First Published: The Irish Times, June 12, 2008
IN CHILE, they have a saying. Two sayings, in fact. There’s “before Tunick” and “after Tunick”. There’s the era before Spencer Tunick came to Santiago and photographed some 4,000 volunteers lying naked and supine in a public park, and there’s the era afterwards. There’s the Chile which greeted the plans for Tunick’s installation – created for Santiago’s Museum of Contemporary Art, and marking the 25th anniversary of the São Paulo Biennial – with a lawsuit and court hearings, and with hundreds of angry protesters outside the artist’s hotel. And there’s the Chile which, after the event – and after the creation of photographs of a mass of naked bodies on grounds adjoining the presidential palace, people packed together, limb upon limb, gazes calm and steady upon the artist’s lens – named Tunick its man of the year, an honour usually reserved for business and political leaders, and never previously bestowed on a non-Chilean.
“I’m a rock star in Chile,” Tunick laughs, shaking his head. “Everywhere else, I’m no one.”
For someone who has made a career out of instructing people, in their hundreds and thousands, to strip naked and pose for his camera, Spencer Tunick is surprisingly shy and quietly-spoken. He’s also prone to self-deprecation; by the time of the Santiago installation, in 2002, Tunick was far from being no one. He was already famous for his large-scale nude works, having created seas of naked bodies in Canada, New Mexico and Brazil, among several other sites. In New Mexico, nudes lay along forest paths and along the contours of natural hot springs, while in São Paulo, they stood ranked, curled up and lay outstretched for the camera, flesh to flesh, bone to bone. Soon afterwards, he photographed 7,000 nudes in Barcelona, a record figure which was last year smashed by an installation in Mexico City, at which a staggering 18,000 people showed up to pose at the city’s central square.
Tunick made his first mass nude in 1994, when he photographed a pile of bodies in front of the UN building in New York – a response to the Rwandan genocide. Many of his mass nudes bring images of genocide and famine to mind, but rippling through them, too, are shadows of the contours of conceptual and land artists such as Robert Smithson, Richard Long, Rebecca Horn and Nancy Rubins.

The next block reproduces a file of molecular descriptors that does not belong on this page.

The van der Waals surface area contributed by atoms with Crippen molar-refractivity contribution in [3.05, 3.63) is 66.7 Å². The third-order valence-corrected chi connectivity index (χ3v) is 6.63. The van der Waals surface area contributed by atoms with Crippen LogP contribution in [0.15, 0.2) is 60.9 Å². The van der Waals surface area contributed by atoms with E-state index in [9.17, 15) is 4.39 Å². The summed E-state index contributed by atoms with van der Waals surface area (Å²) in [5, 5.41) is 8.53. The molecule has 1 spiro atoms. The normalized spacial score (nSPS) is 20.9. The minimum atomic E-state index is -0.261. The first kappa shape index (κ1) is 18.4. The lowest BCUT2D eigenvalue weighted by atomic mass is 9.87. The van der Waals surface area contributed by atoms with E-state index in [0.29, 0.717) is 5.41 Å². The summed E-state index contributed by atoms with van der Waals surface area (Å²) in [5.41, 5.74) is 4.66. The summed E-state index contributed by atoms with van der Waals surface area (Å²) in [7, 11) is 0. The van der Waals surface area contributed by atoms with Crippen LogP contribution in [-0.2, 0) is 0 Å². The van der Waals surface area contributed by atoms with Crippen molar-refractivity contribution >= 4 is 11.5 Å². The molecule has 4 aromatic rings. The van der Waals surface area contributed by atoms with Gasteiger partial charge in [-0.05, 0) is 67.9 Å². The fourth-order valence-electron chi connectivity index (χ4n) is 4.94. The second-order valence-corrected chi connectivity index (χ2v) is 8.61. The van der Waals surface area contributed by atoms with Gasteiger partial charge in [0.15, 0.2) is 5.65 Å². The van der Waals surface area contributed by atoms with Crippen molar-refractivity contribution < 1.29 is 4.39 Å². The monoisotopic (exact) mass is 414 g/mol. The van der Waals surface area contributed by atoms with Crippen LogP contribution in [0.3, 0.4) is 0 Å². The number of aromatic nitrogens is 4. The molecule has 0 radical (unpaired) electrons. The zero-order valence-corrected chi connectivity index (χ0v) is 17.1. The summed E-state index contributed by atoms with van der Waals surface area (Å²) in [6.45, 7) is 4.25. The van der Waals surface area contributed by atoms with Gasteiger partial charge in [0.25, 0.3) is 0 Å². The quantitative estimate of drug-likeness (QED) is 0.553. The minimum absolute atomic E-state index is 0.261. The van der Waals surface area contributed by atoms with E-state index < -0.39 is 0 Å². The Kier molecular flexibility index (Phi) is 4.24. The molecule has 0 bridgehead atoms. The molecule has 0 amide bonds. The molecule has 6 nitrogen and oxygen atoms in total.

As well as these huge projects – including one along the quays of Newcastle in 2005 – Tunick has made smaller-scale works with individuals and groups, creating shapes and waves out of naked human congregations, chasing what he calls “the pure beauty and movement” of the human form. One of these pieces saw 600 people strip on the Aletsch Glacier in Switzerland, in a collaboration with Greenpeace to raise awareness about global warming. With the thermometer clocking 10 degrees that morning, theirs was no half-hearted statement.
Next week, Tunick brings his camera to Ireland, to create installations in Cork and Dublin, presented for the first time here by the Cork Midsummer Festival of the Senses and the Dublin Docklands Development Authority. Participants, who can still sign up to take part on Tunick’s website for the Irish events ( www.spencertunickireland.ie), will receive a limited-edition photograph of the Irish installation. Tunick never reveals the numbers who’ve signed up, or the exact location beforehand, but the Dublin event will take place somewhere within the Docklands, while the Cork site may be of a less urban variety. At one stage, Tunick wanted to hold the Cork event at the edges of the golf course at Old Head, a spectacular piece of land jutting out to sea, but the owners quickly put the kibosh on that idea.
“I wanted to get people closer to the ocean, but have a little bit more control of the environment. And we were trying to get the everyday folks to the expensive golf course. But their money-making time of the year there is when people would easily freeze without even getting naked. So it was either a problem with the nudes, or they put the concerns of the people playing golf above the art that could be made.”
IT MAY BE that the artist is in a sporting-location frame of mind at the moment, having just returned from Vienna, where he created a piece with 2,000 people and 1,000 soccer balls printed with his own photographs to mark the beginning of Euro 2008 (the soccer balls were made in China, as Pakistan, the usual manufacturer of such things, refused to deal with the nude imagery). The Vienna project will be revealed in full on June 23rd, when the images created by Tunick from the earlier shoot will be used to entirely wrap the Ernst Happel Stadium before the June 29th championship final.